2022-2023 Graduate Student Fellows
George J. Graham Jr. Fellow, Department of Philosophy
A Philosophy of Class in the Twenty-First Century
Emerson Bodde’s research interests mainly revolve around the history of political philosophy and the development of socio-political concepts, with an emphasis on the 19th and 20th centuries. Bodde’s dissertation project is centered on reviving the mid-20th century debate on how social class ought to be defined in philosophy, in light of the recent reemergence of class-related theories of justice, social identity, and a relative absence of both clarity about the concept or continuity with the old debates. In part, this conceptual ambiguity can be alleviated by an interdisciplinary engagement by philosophy with the theoretical debates within both history and sociology.
Elizabeth E. Fleming Fellow, Department of English
Black Queer and Trans Anthropocenes
Cameron Clark is a joint Ph.D. candidate in English and Comparative Media Analysis and Practice at Vanderbilt University. He received his MA from Michigan State University in 2017 with a specialization in film, visual culture, and digital media. His research interests are at the intersections of gender and sexuality studies, theories of de/coloniality, global film history, and the environmental humanities. His dissertation “Black Queer and Trans Anthropocenes” reads post-1970s Black queer and trans studies, aesthetics, politics, and modes of affiliation for their insights into various ecological and climatological crises.
Caroline Beard Colquhoun
Joe and Mary Harper Fellow, Department of Spanish and Portuguese
Narrative Nomads: Resistance in the 21st-Century African Hispanophone (Equatorial Guinea and the Western Sahara)
Caroline Beard Colquhoun is a Ph.D. candidate in Spanish Literature and Comparative Media Analysis & Practice. She specializes in contemporary Spanish literature and film, and her research interests include migration, economic crisis, historical memory, gender, sexuality, and decoloniality. Her dissertation analyzes contemporary representations of the Western Sahara and Equatorial Guinea, two former Spanish colonies in Africa. She proposes that that works by younger Sahrawis and Equatoguineans challenge the current regimes’ monolithic discourses and defy binary conceptualizations of postcolonial domination and resistance. Her work is published in Arizona Journal of Spanish Cultural Studies, Revista de ALCESXXI, and Divergencias.
Sahai Couso Díaz
Mona C. Frederick Fellow, Department of Spanish and Portuguese
Literature, Images, and Collections: Assemblages of Settler Colonialism in Latin America
Sahai Couso Díaz is a sixth-year joint-Ph.D. candidate in Spanish Studies and Comparative Media Analysis and Practice at Vanderbilt University. She is a 2022-2023 Robert Penn Warren Center for the Humanities Graduate Student Fellow. Sahai received her BA from the University of Havana in 2013 and her MA from Vanderbilt University in 2019. She was a HASTAC scholar and she received a 2020-2021 Mellon Graduate Student Fellowship in Digital Humanities. Her essays have appeared in Bulletin of Hispanic Studies, Chasqui, and Confluencia: Revista Hispánica de Cultura y Literatura.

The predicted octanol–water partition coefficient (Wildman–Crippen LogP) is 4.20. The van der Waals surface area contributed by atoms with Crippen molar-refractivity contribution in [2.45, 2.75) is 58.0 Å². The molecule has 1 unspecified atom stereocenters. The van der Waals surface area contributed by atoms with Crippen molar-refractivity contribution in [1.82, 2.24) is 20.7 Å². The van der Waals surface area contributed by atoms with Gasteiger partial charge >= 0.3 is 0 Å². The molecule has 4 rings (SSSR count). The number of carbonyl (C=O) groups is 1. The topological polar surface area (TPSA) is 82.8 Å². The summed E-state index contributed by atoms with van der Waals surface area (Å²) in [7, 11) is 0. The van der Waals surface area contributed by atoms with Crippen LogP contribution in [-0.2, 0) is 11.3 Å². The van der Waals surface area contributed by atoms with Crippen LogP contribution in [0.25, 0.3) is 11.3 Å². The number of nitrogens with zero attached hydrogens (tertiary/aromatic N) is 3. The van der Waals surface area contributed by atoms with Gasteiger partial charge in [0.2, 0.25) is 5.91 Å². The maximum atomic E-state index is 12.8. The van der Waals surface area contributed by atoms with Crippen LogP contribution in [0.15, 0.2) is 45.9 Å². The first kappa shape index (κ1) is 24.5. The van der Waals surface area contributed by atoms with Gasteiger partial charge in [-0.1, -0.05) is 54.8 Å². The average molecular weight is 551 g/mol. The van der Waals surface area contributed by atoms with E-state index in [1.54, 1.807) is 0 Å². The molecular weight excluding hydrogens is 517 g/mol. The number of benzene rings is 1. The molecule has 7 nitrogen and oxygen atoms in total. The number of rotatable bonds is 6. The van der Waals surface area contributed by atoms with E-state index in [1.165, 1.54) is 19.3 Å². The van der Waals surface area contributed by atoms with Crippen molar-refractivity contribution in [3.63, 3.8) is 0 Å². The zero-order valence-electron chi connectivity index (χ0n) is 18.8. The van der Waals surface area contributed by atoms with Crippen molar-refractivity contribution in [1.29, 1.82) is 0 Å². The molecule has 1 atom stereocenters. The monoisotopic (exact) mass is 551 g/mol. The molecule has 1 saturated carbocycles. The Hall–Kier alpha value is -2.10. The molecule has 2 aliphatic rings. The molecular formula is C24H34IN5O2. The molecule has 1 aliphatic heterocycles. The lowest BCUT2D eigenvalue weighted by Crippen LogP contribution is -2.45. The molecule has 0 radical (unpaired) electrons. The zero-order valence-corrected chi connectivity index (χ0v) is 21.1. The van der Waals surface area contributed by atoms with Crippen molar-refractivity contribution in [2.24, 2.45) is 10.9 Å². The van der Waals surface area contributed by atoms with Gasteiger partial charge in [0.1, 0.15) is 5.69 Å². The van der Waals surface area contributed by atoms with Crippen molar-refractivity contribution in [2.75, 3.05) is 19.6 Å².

Stella Vaughn Fellow, Department of Religion
Christianity in Relationship: The Lure of Superiority in a World of Religious Diversity and Multiplicity
Rachel A. Heath is a Ph.D. candidate in religion, specializing in Christian theologies. Her research explores the intersections of theories of multiplicity, queer and feminist thought, affect theory, and interfaith praxis in U.S. contexts. She has previously published on themes of multiple religious belonging and feminist approaches to multifaith chaplaincy. During the 2021-2022 academic year, she had the honor of serving as a Visiting Lecturer in the Religious Studies Department at Vanderbilt. She holds an M.A. in Religion from Vanderbilt and an M.Div. from Yale University. When not writing her dissertation, she is an avid runner and occasional poet who loves spending time under the trees in Percy Warner Park.
William J. Vaughn Fellow, Department of History
Transamazonic Bondage: Violence, Networks, and Race (Maranhão, Brazil, 1688-1798)
Alexandre Pelegrino is a Ph.D. candidate in the Department of History. His dissertation considers the persistence of Native American enslavement and how socio-racial classifications operate to reshape the continuation of slavery. Before pursuing his PhD at Vanderbilt, Alex received his BA and MA from the Fluminense Federal University (UFF, RJ, Brazil). His broader research interests include Latin American History, Labor History, Colonialism, and Imperialism.
Alex’s research has been funded by the CLACX at Vanderbilt, a James Scobie Award from the Conference in Latin American History (CLAH), the Luso-American Development Foundation (FLAD), and the Social Science Research Council – International Dissertation Research Fellowship (SSRC-IDRF).
American Studies Fellow, Department of History
Black Power and African Diasporic Religions: The Spiritual and Cultural Trajectory of Black Empowerment, 1965-1998
Martina Schaefer is a final year Ph.D. candidate in the History Department. A scholar of modern U.S. history, she specializes in African American History, with a particular focus on the Black Liberation Struggle. Her dissertation centers on the work of activists who started organizing during the Black Power era and were subsequently initiated into African Diasporic religions. It seeks to understand the activists’ motives for adopting these religions and examines how their religious practices affected their approaches to communal liberation. Martina received her M.A. in North American Studies, Modern History, and Political Science from Freie Universität Berlin in 2013.